Cherry Blossom Paradox

As I sit here in my luxurious Kyoto hotel looking at the deer grazing on the nearby forested hillside dotted with the pink hues of the cherry blossoms, it is hard to believe that 600 kilometers to the north a myriad of people are fearing for their health and safety and a few sacrifice for the benefit of many. It all seems surreal. Yet the graphic images viewed across the globe of the triple disasters to hit Japan on March 11, 2011 are still fresh in my mind. The paradox is hard to reconcile, as are the contrasts between the photos shown in this post that were taken on my recent trip to the YouTube footage from such a short distance away.

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The implications of the devastation in northern Japan will be felt globally for many years to come. The environmental and economic issues will be slowly played out on the world stage while the human implications will primarily be experienced on a personal level, one individual at a time; for some it will be the pain of deteriorating health, for many the grief of losing loved ones, for others the fear resulting from the loss of their feeling of security. For each of us we deal with the reminder of our own mortality and the fragility of life.

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Beauty in the Cherry Blossoms, Path of Philosophy, Kyoto by N. Connor

As a defense mechanism against the overwhelming emotions associated with these tragedies, let me shift to the subject at hand: visual literacy. Though the ultimate focus of this course is on visual literacy in the classroom today, I want to start by focusing simply on the power of visual media to positively influence our world.

The rapid revelation of unfolding events in Japan was evidence of the power of visual media to disperse information. The images and videos posted on the internet of the effects of the earthquake and the resulting tsunami in Japan brought the situation to a world audience in a graphic and heart-wrenching manner. Through the posted images we felt the buildings shake and watched in horror as the wall of water covered the countryside wiping out everything in its path. Images like this had not been seen before. The wireless coverage in Japan combined with its digital and mobile nature allowed people to capture events on their digital cameras or cell phones and practically simultaneously share them with the world. Images were viewed around the world as they happened from a variety of different perspectives.  This demonstrates what a powerful tool digital media is for the timely dispersal of information. But is that all it can do … share information?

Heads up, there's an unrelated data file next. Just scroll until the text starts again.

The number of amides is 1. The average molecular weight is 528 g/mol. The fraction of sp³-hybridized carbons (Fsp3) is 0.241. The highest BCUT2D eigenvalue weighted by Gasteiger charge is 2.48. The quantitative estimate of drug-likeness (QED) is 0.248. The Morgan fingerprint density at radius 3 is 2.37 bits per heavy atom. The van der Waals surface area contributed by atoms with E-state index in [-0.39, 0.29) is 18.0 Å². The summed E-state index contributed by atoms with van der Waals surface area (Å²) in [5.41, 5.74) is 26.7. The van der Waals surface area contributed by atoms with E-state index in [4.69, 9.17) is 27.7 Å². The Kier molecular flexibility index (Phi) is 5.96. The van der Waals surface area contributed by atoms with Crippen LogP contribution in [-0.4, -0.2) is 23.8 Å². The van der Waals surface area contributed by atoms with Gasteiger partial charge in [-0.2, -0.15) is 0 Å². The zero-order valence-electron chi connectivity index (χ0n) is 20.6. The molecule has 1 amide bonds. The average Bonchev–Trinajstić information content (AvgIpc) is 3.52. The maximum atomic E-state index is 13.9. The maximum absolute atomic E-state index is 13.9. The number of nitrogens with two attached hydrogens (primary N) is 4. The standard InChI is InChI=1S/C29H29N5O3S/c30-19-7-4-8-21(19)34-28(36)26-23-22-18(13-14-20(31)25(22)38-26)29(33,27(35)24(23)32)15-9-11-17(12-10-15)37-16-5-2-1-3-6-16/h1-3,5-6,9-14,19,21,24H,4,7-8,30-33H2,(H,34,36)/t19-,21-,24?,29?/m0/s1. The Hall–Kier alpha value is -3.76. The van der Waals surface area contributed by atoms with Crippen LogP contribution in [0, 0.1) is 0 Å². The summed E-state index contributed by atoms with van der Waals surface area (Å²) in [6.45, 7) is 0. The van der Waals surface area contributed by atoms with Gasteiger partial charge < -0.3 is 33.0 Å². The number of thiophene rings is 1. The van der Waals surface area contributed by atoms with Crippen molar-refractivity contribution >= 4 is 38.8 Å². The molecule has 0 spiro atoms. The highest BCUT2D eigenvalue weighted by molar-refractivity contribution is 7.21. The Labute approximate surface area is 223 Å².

It was as I was sitting in my Kyoto hotel at the end of an exhausting yet exhilarating day of

Fushimi Inari Shrine, Kyoto, Japan by N. Connor

 sight-seeing and cherry blossom viewing that the true power of visual literacy and images was revealed. In a twist of irony, I was reading a newspaper in the old-fashioned paper form when the power of visual media to instigate global and

individual response was seen. In the “World News” section of The Global Edition of the New York Times there was an article by Martin Fackler entitled “From shadow of damaged plant, a cry for help.” The article on the internet has a different title but can be viewed here. The article begins by saying, “It was a desperate plea for help, spoken into a small digital camcorder by the mayor of this seemingly forsaken city, and posted on the Internet like a bottle tossed into a digital sea.” Fackler goes on to describe how the mayor of Minamisoma, Mr. Katsunobu Sakurai, posted a youtube video begging for help as he described the plight of his town, located a mere 25 kilometers from the damaged Fukushima Daiichi Nuclear Power Station.

He spoke from his heart and the world responded. Phone calls and “hundreds of boxes of food and other supplies from individuals, and truckloads of relief goods from non-profit organizations” came flooding in. More important than the actual volume of supplies was the realization by the residents of Minamisoma that though they were locked in their homes, they were not forgotten; the world cares about their plight. Can you imagine any other way that this plea could have been sent out to such an extensive audience in such a short period of time? There was no time for fancy editing of the video or Hollywood-style special effects, just an ordinary man reaching out to the world on behalf of his community. Seeing the face of the mayor as he describes the dire straits of the residents of his town was a far more powerful tool for touching the hearts of others than a written request could ever be. The visual images revealed the human suffering and gave a personal face to the tragedy while also providing people around the world with a practical method of response.
What dramatic proof that images can make a difference. The challenge now is to harness these tools for the benefit of student learning.